• Young Global Leader by the World Economic Forum
  • "Woman of the Year" by Glamour magazine
  • Named one of Fortune's 50 Most Powerful Women in Business at age 33 making her the youngest woman ever to be included

Board Membership

  • San Francisco Museum of Modern Art
  • San Francisco Ballet
  • New York City Ballet
  • Wal-Mart Stores
Sources:

"Biographical details on Yahoo CEO Marissa Mayer." Associated Press at Mercurynews.com. 17 July 2012.
Cooper, Charles. "Marissa Mayer: The bio that made her Yahoo's next CEO." Cnet.com. 16 July 2012.
"Executive Profile: Marissa A. Mayer." Businessweek.com. 23 July 2012.
"From the Archives: Google's Marissa Mayer in Vogue." Vogue.com. 28 March 2012.
Guthrie, Julian. "The adventures of Marissa." San Francisco Magazine at Modernluxury.com. 3 February 2008.
Guynn, Jessica. "How I Made It: Marissa Mayer, Google's champion of innovation and design." LAtimes.com. 2 January 2011.
Hatmaker, Taylor.
"5 Surprising Facts About Yahoo CEO Marissa Mayer." Readwriteweb.com. 19 July 2012.
Holson, Laura M. "Putting a Bolder Face on Google." NYTimes.com. 28 February 2009.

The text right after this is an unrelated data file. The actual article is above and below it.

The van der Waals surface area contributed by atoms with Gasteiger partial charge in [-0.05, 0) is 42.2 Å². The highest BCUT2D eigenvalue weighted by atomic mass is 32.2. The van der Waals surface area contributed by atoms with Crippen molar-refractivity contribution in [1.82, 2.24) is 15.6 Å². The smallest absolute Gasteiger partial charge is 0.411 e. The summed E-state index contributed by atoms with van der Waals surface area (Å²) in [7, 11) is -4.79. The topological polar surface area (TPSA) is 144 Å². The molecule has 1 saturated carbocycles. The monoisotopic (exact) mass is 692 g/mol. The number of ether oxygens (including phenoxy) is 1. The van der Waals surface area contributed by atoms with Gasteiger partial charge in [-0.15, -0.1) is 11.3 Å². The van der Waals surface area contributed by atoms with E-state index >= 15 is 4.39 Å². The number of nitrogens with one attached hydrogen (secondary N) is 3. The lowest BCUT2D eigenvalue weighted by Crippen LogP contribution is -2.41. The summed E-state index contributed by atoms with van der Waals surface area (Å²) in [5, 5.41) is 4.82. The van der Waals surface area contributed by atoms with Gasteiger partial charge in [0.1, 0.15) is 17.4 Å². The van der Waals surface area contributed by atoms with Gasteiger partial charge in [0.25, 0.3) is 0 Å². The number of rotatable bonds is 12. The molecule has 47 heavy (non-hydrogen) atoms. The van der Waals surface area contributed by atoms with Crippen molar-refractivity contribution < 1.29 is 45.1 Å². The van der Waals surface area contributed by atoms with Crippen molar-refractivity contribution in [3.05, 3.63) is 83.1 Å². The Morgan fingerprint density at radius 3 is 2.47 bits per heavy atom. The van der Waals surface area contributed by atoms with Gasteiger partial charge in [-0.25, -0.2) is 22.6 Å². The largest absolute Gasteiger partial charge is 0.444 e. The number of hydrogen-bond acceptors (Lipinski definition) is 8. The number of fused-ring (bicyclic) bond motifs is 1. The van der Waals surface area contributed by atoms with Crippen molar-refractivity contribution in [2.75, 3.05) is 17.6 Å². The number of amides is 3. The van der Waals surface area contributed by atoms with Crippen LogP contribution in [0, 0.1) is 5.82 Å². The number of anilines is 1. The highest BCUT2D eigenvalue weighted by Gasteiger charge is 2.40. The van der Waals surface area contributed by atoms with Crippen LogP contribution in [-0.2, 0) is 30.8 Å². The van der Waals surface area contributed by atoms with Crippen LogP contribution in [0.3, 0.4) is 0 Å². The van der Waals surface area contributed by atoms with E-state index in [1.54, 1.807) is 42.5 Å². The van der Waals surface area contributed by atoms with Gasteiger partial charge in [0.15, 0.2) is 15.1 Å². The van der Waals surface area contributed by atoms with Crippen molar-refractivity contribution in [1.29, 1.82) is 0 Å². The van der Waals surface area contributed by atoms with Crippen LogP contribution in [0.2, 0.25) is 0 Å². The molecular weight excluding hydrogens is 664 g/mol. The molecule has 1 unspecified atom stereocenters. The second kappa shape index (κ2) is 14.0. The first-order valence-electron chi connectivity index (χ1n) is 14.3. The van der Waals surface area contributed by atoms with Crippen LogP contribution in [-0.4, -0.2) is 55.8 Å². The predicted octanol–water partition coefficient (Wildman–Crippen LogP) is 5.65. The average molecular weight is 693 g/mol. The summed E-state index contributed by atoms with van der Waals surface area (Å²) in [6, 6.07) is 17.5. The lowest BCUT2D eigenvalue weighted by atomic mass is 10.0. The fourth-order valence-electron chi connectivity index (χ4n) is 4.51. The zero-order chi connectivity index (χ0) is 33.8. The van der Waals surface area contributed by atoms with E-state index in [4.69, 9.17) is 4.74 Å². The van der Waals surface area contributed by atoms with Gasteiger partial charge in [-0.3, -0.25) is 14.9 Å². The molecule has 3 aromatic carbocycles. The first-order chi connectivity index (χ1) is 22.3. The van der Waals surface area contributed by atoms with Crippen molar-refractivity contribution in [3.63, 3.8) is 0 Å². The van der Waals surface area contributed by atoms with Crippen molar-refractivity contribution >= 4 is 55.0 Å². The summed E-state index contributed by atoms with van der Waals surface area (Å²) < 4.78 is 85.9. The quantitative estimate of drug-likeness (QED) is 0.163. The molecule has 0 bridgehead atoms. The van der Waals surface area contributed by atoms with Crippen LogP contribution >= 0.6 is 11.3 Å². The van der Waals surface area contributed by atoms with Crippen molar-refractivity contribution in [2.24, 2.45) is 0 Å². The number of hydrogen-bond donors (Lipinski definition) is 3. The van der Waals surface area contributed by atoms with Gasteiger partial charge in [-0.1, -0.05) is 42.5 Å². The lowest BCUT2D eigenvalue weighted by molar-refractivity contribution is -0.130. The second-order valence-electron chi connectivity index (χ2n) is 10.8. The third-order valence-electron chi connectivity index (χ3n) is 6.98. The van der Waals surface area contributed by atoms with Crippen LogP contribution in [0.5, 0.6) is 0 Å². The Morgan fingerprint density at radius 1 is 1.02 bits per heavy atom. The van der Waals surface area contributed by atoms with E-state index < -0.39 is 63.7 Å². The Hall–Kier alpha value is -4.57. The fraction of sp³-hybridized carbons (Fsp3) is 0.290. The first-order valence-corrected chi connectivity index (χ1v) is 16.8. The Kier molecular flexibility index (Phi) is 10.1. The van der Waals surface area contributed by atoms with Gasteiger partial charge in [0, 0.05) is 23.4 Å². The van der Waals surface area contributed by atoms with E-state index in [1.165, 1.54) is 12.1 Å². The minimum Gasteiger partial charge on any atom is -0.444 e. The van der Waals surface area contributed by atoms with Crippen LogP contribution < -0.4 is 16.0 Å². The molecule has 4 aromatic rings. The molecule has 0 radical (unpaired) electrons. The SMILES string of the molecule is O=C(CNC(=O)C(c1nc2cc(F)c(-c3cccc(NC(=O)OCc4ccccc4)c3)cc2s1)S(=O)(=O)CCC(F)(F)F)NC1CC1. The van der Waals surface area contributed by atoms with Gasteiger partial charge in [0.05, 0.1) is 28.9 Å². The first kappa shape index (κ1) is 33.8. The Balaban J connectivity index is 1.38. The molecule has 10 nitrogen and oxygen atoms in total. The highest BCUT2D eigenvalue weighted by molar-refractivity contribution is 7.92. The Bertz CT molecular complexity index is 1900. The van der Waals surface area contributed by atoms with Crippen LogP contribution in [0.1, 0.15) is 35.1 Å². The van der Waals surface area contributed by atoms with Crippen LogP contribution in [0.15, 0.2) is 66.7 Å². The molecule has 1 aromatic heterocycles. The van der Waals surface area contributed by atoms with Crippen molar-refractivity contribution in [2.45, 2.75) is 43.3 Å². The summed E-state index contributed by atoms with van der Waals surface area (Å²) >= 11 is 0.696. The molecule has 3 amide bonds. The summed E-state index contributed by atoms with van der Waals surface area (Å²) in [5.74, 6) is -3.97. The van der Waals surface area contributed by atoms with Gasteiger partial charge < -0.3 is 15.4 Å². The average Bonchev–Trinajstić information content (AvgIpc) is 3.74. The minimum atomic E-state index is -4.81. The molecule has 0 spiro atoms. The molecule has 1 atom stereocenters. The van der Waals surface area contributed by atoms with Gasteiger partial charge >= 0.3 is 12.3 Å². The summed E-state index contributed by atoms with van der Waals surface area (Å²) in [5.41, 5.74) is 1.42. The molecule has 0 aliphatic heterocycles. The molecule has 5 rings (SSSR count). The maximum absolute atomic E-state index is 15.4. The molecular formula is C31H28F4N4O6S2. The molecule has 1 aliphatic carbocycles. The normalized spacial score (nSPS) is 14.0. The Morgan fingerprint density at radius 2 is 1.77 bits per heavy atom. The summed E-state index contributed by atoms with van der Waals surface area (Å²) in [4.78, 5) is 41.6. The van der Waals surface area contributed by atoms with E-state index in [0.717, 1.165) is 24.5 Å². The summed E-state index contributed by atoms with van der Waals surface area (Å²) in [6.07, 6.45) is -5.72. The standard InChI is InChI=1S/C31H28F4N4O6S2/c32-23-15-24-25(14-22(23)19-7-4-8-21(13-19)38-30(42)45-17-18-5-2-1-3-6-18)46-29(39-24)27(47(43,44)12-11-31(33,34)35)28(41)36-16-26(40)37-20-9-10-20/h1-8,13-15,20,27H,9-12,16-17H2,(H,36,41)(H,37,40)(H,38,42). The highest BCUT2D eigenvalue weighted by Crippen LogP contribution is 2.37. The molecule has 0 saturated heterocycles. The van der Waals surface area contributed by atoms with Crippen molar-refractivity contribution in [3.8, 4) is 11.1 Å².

Manjoo, Farhad. "Can Marissa Mayer Save Yahoo?" Dailyherald.com. 21 July 2012.
"Marissa Mayer." Profile at Linkedin.com. Retrieved 24 July 2012.
"Marissa Mayer: The Talent Scout." Businessweek.com. 18 June 2006.
May, Patrick. "New Yahoo CEO and former Google star Marissa Mayer has her work cut out for her."Mercurynews.com. 17 July 2012.
May, Patrick. "Yahoo CEO Marissa Mayer's Bio: Stanford to Google to Yahoo." Mercurynews.com. 17 July 2012.
Netburn, Deborah. "New Yahoo CEO Marissa Mayer is a cheesehead, Wisconsin proclaims." LAtimes.com. 17 July 2012.
Taylor, Felicia. "Google's Marissa Mayer: Passion is a gender-neutralizing force." CNN.com. 5 April 2012.